“Julius has always been so amazed by the fact that so many people God has brought together, Republicans and Democrats, Black, white, gay, straight, Native," Jossell said. "He is so grateful that all of these people have come together.”

At the Capitol, Devona Willis, 45, an Oklahoma City woman, described the announcement as “a celebration.”

“It’s kind of like somebody gave you a million dollars. You’re not just gonna say ‘Yay!’ and be done with it,” she said.

Jones was convicted of first-degree murder and sentenced to die for the 1999 shooting death of Paul Howell, a businessman from the Oklahoma City suburb of Edmond, during a carjacking.

The profile of Jones' case grew significantly after it was featured in "The Last Defense," a three-episode documentary produced by Oscar-winning actress Viola Davis that aired on ABC in 2018. After that, reality television star Kim Kardashian West and other professional athletes with Oklahoma ties, including NBA stars Russell Westbrook, Blake Griffin and Trae Young, and NFL quarterback Baker Mayfield, urged Stitt to commute Jones' death sentence and spare his life.

Kardashian West said Thursday on Twitter that she spent much of Wednesday on the phone with Jones between his visits with lawyers and his family. She also thanked Stitt and the parole board.

“I’m so grateful to everyone who used their voice and helped to save Julius’s life today,” she said.

Jones alleges he was framed by the actual killer, a high school friend and co-defendant who was a key witness against him. He and his family maintain he was at home the night of Howell’s murder, eating dinner and playing games with his siblings, and that the jury was never heard this information at trial.

But Oklahoma County District Attorney David Prater and the state’s former attorney general, Mike Hunter, have said the evidence against Jones is overwhelming. Oklahoma's current attorney general, John O’Connor, said Thursday that he respected Stitt’s decision to commute the sentence but that he remained convinced of Jones' guilt.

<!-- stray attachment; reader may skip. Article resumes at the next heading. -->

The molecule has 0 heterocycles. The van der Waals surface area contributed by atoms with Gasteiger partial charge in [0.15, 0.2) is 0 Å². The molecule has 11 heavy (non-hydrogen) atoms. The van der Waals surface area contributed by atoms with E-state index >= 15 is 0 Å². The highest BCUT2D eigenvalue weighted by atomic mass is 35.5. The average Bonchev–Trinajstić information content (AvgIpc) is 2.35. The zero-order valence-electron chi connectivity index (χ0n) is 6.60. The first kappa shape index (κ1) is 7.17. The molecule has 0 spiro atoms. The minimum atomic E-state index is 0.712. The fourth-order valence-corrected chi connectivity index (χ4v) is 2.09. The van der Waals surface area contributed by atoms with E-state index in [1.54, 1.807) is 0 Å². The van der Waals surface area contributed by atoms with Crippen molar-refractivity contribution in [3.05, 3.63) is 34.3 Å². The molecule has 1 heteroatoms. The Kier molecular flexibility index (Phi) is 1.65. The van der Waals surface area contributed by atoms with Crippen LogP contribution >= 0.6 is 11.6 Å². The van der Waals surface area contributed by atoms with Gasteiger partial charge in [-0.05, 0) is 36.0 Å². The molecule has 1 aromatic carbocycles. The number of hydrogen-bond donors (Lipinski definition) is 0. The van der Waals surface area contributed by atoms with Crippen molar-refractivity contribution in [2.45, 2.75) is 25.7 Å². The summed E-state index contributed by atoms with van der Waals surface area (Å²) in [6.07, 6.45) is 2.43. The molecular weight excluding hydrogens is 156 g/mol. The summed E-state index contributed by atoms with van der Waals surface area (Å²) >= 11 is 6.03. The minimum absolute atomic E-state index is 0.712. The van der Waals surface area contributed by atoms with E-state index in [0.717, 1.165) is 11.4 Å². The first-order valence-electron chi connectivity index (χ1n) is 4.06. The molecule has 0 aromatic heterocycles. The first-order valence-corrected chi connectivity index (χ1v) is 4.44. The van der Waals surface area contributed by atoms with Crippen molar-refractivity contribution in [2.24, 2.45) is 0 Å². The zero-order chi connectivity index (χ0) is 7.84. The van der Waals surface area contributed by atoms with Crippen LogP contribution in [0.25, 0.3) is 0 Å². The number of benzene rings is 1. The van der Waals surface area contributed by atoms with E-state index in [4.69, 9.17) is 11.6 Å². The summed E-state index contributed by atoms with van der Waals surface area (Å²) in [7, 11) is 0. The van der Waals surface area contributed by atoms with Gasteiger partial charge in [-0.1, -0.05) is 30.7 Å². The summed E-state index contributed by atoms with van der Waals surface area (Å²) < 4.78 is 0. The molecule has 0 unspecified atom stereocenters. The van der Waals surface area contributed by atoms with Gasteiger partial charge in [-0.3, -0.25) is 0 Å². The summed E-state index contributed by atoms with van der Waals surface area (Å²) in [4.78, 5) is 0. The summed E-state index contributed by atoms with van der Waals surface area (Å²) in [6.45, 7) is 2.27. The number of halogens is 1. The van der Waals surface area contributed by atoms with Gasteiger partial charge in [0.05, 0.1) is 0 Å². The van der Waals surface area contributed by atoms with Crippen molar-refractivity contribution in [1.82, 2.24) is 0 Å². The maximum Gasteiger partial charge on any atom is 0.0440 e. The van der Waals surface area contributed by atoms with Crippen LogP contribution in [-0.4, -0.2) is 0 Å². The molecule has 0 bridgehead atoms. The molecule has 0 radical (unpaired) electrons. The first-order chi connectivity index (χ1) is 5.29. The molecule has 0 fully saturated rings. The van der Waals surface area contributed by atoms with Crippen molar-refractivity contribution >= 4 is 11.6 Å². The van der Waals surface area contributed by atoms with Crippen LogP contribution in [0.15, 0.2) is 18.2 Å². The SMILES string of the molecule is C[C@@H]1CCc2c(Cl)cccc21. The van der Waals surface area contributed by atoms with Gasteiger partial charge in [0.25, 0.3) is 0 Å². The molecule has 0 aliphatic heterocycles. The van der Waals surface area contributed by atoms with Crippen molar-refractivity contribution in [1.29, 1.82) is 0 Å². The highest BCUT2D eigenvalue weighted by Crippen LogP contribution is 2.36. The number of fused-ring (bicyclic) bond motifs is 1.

“We are greatly disappointed that after 22 years, four appeals, including the review of 13 appellate Judges, the work of the investigators, prosecutors, jurors, and the trial Judge have been set aside,” O'Connor said.

Information from trial transcripts shows that witnesses identified Jones as the shooter and placed him with Howell's stolen vehicle. Investigators also found the murder weapon wrapped in a bandanna with Jones' DNA in an attic space above his bedroom. Jones claimed in his commutation filing that the gun and bandanna were planted there by the actual killer, who visited Jones' house after the killing.

Howell’s sister, Megan Tobey, and two young daughters were in Howell’s SUV when the carjacking happened in his parents’ driveway. Tobey testified before the board that she saw Jones shoot her brother.

“We know Governor Stitt had a difficult decision to make,” the Howell family said Thursday in a statement. "We take comfort that his decision affirmed the guilt of Julius Jones and that he shall not be eligible to apply for, or be considered for, a commutation, pardon or parole for the remainder of his life.”

Last month, Oklahoma ended a six-year moratorium on executions brought on by concerns over its lethal injection methods. Grant, 60, convulsed and vomited as he was being put to death Oct. 28.

He was the first person in Oklahoma to be executed since a series of flawed lethal injections in 2014 and 2015. Richard Glossip was just hours away from being executed in September 2015 when prison officials realized they had the wrong lethal drug. It was later revealed that the same wrong drug had been used to execute an inmate in January 2015.

The drug mix-ups followed a botched execution in April 2014 in which inmate Clayton Lockett struggled on a gurney before dying 43 minutes into his lethal injection — and after the state's prisons chief ordered executioners to stop.

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Associated Press writer Ken Miller contributed to this report.

Julius Jones supporters react at the announcement that Gov. Kevin Stitt has commuted the sentence of Jones on the second floor of the Capitol, Thursday, Nov. 18, 2021 in Oklahoma City.  Stitt announced his decision on Thursday to commute Jones' sentence to life in prison with no chance of parole. The state’s Pardon and Parole Board had recommended that Stitt commute Jones’ sentence.  (Doug Hoke/The Oklahoman via AP)
Caption
Julius Jones supporters react at the announcement that Gov. Kevin Stitt has commuted the sentence of Jones on the second floor of the Capitol, Thursday, Nov. 18, 2021 in Oklahoma City. Stitt announced his decision on Thursday to commute Jones' sentence to life in prison with no chance of parole. The state’s Pardon and Parole Board had recommended that Stitt commute Jones’ sentence. (Doug Hoke/The Oklahoman via AP)